Crime & Courts

Anchorage man who took part in torturing man before putting him in a dog kennel sentenced to 50 years in prison

An Anchorage man was sentenced Wednesday to 50 years in federal prison for charges of kidnapping and drug trafficking related to a 2017 crime when he beat and tortured a man before shoving him into a dog kennel, according to the U.S. Attorney’s Office for the District of Alaska.

Macauther Christmas Vaifanua, 32, is one of five people charged in the federal case. Macauther Vaifanua was sentenced for charges of kidnapping and drug trafficking, and a charge for brandishing a firearm during a drug trafficking crime was dismissed. He still faces charges of attempted murder, kidnapping, robbery and assault in Anchorage Superior Court.

Also charged are 31-year-old Faamanu Vaifanua, 33-year-old Jeffrey Ahvan, 28-year-old Rex Faumui and 25-year-old Tamole Lauina, who was charged as an accessory. The Vaifanuas, Faumui and Ahvan are awaiting trial on related charges in state court.

Both Macauther and Faamanu Vaifanua, who are brothers, sold heroin between 2015 and 2017, a plea agreement signed by Macauther Vaifanua said.

Macauther Vaifanua believed one of the men who he sold heroin to had burglarized his home, the agreement said. He asked his brother to help beat the man, who police at the time identified as Abshir Mohamed, arrived to buy drugs on Aug. 13, 2017, the agreement said.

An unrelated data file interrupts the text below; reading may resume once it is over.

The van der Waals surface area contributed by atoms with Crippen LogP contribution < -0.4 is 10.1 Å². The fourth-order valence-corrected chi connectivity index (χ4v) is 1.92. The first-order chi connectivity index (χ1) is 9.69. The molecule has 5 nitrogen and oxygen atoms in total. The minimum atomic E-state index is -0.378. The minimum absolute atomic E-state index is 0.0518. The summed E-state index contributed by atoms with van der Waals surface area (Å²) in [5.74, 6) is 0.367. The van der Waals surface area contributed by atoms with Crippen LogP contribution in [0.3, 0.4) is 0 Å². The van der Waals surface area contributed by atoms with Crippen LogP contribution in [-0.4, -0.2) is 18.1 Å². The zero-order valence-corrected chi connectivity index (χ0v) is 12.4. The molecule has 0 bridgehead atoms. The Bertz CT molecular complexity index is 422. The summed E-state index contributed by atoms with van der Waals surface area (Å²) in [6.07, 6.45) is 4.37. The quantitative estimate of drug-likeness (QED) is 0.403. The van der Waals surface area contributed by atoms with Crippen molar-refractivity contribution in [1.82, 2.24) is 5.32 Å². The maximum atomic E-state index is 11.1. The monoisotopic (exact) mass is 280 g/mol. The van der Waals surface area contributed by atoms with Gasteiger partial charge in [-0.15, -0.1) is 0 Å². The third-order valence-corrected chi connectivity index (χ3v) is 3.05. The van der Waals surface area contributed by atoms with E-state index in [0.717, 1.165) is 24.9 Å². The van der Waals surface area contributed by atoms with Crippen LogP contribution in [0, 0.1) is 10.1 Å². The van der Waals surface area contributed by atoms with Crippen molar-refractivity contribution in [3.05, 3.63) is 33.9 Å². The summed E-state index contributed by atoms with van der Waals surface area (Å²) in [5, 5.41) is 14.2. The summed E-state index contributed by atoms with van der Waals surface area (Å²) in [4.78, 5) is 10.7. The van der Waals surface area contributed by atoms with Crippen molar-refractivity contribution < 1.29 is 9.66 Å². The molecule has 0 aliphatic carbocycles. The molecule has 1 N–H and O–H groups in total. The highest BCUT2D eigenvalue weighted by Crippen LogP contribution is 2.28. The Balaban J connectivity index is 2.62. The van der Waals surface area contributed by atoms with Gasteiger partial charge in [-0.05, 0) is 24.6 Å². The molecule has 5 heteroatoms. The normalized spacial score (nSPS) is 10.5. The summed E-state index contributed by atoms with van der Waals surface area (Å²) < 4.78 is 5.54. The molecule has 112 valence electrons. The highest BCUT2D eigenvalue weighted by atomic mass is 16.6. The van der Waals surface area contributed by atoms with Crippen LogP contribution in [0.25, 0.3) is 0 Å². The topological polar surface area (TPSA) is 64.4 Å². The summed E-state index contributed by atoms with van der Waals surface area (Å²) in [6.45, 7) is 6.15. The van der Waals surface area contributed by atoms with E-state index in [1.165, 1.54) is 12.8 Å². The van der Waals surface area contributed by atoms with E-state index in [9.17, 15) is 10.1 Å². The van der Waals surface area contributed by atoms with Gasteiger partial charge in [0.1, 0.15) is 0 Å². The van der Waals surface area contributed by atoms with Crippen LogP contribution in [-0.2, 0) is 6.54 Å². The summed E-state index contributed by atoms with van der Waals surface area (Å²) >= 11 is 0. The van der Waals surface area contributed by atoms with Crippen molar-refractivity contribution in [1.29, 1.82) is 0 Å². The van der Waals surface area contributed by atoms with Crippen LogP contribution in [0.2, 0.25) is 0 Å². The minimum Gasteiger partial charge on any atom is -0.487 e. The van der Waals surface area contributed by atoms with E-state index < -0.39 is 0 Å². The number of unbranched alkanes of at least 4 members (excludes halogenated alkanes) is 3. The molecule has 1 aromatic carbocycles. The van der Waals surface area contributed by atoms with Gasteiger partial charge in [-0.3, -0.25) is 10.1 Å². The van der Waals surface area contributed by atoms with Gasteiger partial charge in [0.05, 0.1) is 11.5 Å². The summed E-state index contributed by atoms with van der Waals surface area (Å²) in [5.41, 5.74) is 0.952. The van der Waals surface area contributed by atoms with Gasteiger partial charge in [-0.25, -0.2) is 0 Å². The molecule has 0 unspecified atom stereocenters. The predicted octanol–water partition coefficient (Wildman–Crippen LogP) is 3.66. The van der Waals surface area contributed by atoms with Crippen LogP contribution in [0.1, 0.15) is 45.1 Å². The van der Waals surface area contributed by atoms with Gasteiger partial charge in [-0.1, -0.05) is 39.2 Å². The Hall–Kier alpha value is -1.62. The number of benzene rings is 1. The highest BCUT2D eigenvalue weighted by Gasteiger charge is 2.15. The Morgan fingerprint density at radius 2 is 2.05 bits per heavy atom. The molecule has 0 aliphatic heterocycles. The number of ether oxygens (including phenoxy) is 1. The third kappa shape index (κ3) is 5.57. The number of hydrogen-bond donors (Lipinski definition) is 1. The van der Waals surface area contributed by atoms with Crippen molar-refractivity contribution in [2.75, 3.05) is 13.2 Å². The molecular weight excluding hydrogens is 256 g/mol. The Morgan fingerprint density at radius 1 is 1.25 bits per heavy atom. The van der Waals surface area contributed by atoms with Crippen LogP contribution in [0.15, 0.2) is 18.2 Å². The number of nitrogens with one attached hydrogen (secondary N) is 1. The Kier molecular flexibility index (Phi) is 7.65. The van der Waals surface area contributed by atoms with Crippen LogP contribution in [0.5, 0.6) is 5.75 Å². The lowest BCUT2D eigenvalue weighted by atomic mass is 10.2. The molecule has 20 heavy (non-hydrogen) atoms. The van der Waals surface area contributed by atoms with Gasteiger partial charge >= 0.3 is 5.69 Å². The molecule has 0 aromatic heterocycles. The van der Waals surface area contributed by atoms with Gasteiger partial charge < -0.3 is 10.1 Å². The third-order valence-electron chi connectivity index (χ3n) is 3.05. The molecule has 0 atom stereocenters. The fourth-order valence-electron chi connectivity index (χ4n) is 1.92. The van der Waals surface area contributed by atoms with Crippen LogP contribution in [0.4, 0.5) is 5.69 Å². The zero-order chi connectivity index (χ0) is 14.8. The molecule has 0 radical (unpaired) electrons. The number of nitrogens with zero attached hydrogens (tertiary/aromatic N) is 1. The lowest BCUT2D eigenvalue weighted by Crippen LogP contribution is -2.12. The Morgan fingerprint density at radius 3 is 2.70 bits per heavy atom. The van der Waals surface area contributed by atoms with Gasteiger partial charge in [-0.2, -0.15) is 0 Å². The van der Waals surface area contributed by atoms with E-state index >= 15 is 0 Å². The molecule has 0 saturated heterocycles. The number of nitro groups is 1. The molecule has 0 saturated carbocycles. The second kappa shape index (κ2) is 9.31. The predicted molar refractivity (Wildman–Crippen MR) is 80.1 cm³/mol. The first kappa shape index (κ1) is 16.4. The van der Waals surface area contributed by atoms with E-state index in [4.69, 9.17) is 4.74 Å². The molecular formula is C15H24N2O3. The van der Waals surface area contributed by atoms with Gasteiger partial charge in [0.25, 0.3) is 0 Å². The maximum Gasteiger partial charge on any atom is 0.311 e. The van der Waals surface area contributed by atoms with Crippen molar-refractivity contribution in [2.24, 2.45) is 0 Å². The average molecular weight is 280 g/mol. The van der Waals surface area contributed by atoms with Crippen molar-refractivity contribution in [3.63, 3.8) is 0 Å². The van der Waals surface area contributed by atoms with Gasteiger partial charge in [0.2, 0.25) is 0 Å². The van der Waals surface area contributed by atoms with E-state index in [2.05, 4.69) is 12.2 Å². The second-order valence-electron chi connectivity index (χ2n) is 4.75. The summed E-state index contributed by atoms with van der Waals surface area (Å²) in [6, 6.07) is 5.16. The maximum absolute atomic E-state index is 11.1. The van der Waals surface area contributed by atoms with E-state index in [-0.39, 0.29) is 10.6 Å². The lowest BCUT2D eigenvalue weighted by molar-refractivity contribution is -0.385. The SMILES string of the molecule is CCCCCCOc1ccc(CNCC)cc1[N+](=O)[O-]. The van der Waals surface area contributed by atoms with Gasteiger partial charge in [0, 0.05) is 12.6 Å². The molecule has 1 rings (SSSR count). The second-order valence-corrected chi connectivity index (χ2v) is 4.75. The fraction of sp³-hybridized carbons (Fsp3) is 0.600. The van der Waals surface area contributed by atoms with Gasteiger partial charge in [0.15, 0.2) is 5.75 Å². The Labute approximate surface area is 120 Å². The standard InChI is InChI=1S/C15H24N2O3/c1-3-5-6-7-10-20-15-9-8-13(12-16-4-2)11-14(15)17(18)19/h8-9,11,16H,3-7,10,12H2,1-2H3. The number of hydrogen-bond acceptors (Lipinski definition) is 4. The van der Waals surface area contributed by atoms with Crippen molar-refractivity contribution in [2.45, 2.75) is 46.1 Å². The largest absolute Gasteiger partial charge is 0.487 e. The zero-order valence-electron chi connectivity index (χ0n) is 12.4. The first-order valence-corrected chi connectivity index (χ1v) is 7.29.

After the drug deal had been completed, the Vaifanuas, Ahvan and Faumui directed him into the garage where they threatened him with a gun, the agreement said. During the next hour, they restrained him, gagged him, beat him with a baseball bat and broom handle, and kicked and stomped his head, the plea agreement said. They then put him in a wire dog kennel, the agreement said.

Macauther Vaifanua told a man in a nearby pickup truck to back up to the garage door and the men loaded the kennel onto the truck, the agreement said. Macauther Vaifanua held the driver at gunpoint and told him to leave, the agreement said.

The driver brought Mohamed to a hospital.

“He was comatose when he arrived and had suffered brain hemorrhaging and damage; skull and face fractures; multiple bone fractures; and lingering physical and mental disabilities,” the agreement said.

Macauther Vaifanua is the first of the group to receive a sentence on the federal charges, but plea agreements are filed for three of the other defendants, according to court records. All remain in custody, the U.S. Attorney’s Office for the District of Alaska said in a statement Thursday.